Tiryns /ˈtɪrᵻnz/ or /ˈtaɪrᵻnz/ is a Mycenaean archaeological site in Argolis in the Peloponnese, some kilometres north of Nauplion. Tiryns was a fort with occupation ranging back seven thousand years. It reached its height between 1400 and 1200 BCE, when it was one of the most important centers of the Mycenaean world and its most notable features were its palace, its cyclopean tunnels and especially its walls, which gave the city its Homeric epithet of mighty walled Tiryns. In ancient times, the city was linked to the myths surrounding Heracles, two of the three walls of the megaron were incorporated into an archaic temple of Hera. The site went into decline at the end of the Mycenaean period and this site was excavated by Heinrich Schliemann in 1884-1885, and is the subject of ongoing excavations by the German Archaeological Institute at Athens and the University of Heidelberg. In 1300 BCE the citadel and lower town had a population of 10,000 people covering 20-25 hectares, despite the destruction of the palace in 1200 BCE the city population continued the increase and by 1150 BCE it had a population of 15,000 people. Tiryns was recognized as one of the World Heritage Sites in 1999, Tiryns is first referenced by Homer who praised its massive walls. Ancient tradition held that the walls were built by the cyclopes because only giants of superhuman strength could have lifted the enormous stones. After viewing the walls of the citadel in the 2nd century CE. Tradition also associates the walls with Proetus, the sibling of Acrisius, according to the legend Proetus, pursued by his brother, fled to Lycia. With the help of the Lycians, he managed to return to Argolis, there, Proetus occupied Tiryns and fortified it with the assistance of the cyclopes. The area has been inhabited since prehistoric times and its base was powerful, and was constructed from two concentric stone walls, among which there were others cross-cutting, so that the thickness reached 45 m. The superstructure was clay and the roof was made from fire-baked tiles, the Acropolis was constructed in three phases, the first at the end of the Late Helladic II period, the second in Late-Helladic III and the third at the end of the Late-Helladic III B. The surviving ruins of the Mycenaean citadel date to the end of the third period, the city proper surrounded the acropolis on the plain below. At the beginning of the classical period Tiryns, like Mycenae, when Cleomenis I of Sparta defeated the Argives, their slaves occupied Tiryns for many years, according to Herodotus. Herodotus also mentions that Tiryns took part in the Battle of Plataea in 480 BCE with 400 hoplites, even in decline, Mycenae and Tyrins were disturbing to the Argives, who in their political propaganda wanted to monopolize the glory of legendary ancestors. In 468 BCE Argos completely destroyed both Mycenae and Tiryns, and transferred - according to Pausanias - the residents to Argos, however, Strabo says that many Tirynthians moved to found the city of Halieis, modern Porto Heli. Despite its importance, little value was given to Tiryns, its rulers and traditions, by epics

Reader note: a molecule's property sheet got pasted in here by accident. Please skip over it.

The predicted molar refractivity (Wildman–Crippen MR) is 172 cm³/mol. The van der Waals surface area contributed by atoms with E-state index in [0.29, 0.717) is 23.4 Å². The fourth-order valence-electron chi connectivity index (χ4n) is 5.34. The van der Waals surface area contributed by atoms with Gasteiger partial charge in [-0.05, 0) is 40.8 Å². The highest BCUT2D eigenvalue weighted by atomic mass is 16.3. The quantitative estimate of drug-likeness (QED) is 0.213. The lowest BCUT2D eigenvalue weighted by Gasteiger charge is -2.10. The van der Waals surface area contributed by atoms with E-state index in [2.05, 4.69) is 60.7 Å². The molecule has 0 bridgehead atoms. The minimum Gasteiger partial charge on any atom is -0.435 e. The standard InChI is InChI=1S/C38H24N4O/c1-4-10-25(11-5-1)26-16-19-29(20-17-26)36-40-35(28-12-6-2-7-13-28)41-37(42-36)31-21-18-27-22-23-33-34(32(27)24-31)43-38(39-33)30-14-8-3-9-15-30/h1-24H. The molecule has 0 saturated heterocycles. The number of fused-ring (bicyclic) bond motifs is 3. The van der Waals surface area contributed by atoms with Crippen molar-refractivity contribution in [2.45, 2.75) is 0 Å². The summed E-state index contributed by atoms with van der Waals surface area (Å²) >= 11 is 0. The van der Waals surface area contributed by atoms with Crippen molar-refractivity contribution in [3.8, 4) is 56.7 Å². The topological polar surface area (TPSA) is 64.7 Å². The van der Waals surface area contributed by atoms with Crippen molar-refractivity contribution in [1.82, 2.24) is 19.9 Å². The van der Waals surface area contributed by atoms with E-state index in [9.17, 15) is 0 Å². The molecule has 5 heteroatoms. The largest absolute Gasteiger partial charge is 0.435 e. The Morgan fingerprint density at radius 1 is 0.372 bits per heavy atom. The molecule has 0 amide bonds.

General view of the Citadel of Tiryns, with Cyclopean masonry
Plan of Tiryns excavations.
Fresco with a representation of a wild boar hunt. From the later Tiryns palace.